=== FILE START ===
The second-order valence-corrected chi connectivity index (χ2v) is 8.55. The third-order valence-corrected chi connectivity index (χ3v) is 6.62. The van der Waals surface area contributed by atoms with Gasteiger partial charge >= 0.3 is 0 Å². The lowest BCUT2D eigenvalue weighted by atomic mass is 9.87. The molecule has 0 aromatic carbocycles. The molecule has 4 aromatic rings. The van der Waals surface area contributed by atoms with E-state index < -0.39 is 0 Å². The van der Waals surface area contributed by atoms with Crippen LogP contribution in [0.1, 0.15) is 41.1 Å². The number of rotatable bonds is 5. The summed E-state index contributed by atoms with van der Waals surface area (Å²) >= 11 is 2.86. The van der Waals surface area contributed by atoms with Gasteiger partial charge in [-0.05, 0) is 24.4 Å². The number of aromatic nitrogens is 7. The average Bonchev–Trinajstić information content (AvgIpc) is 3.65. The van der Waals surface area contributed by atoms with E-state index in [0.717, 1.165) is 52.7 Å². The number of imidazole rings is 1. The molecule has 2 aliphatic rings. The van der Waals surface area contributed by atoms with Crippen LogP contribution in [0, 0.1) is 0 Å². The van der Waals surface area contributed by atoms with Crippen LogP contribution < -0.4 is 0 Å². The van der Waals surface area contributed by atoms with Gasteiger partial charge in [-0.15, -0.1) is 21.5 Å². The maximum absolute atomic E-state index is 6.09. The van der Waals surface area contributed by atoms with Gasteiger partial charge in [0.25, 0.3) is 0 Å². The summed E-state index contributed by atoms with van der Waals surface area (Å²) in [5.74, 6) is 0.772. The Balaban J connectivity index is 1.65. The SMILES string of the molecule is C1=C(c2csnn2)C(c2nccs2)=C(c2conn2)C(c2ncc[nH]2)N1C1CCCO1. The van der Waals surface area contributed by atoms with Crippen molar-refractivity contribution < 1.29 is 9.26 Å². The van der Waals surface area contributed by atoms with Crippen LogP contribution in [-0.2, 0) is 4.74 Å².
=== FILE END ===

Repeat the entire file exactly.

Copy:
The second-order valence-corrected chi connectivity index (χ2v) is 8.55. The third-order valence-corrected chi connectivity index (χ3v) is 6.62. The van der Waals surface area contributed by atoms with Gasteiger partial charge >= 0.3 is 0 Å². The lowest BCUT2D eigenvalue weighted by atomic mass is 9.87. The molecule has 0 aromatic carbocycles. The molecule has 4 aromatic rings. The van der Waals surface area contributed by atoms with E-state index < -0.39 is 0 Å². The van der Waals surface area contributed by atoms with Crippen LogP contribution in [0.1, 0.15) is 41.1 Å². The number of rotatable bonds is 5. The summed E-state index contributed by atoms with van der Waals surface area (Å²) >= 11 is 2.86. The van der Waals surface area contributed by atoms with Gasteiger partial charge in [-0.05, 0) is 24.4 Å². The number of aromatic nitrogens is 7. The average Bonchev–Trinajstić information content (AvgIpc) is 3.65. The van der Waals surface area contributed by atoms with E-state index in [0.717, 1.165) is 52.7 Å². The number of imidazole rings is 1. The molecule has 2 aliphatic rings. The van der Waals surface area contributed by atoms with Crippen LogP contribution in [0, 0.1) is 0 Å². The van der Waals surface area contributed by atoms with Crippen LogP contribution < -0.4 is 0 Å². The van der Waals surface area contributed by atoms with Gasteiger partial charge in [-0.15, -0.1) is 21.5 Å². The maximum absolute atomic E-state index is 6.09. The van der Waals surface area contributed by atoms with Gasteiger partial charge in [0.25, 0.3) is 0 Å². The summed E-state index contributed by atoms with van der Waals surface area (Å²) in [5.74, 6) is 0.772. The Balaban J connectivity index is 1.65. The SMILES string of the molecule is C1=C(c2csnn2)C(c2nccs2)=C(c2conn2)C(c2ncc[nH]2)N1C1CCCO1. The van der Waals surface area contributed by atoms with Crippen molar-refractivity contribution < 1.29 is 9.26 Å². The van der Waals surface area contributed by atoms with Crippen LogP contribution in [-0.2, 0) is 4.74 Å².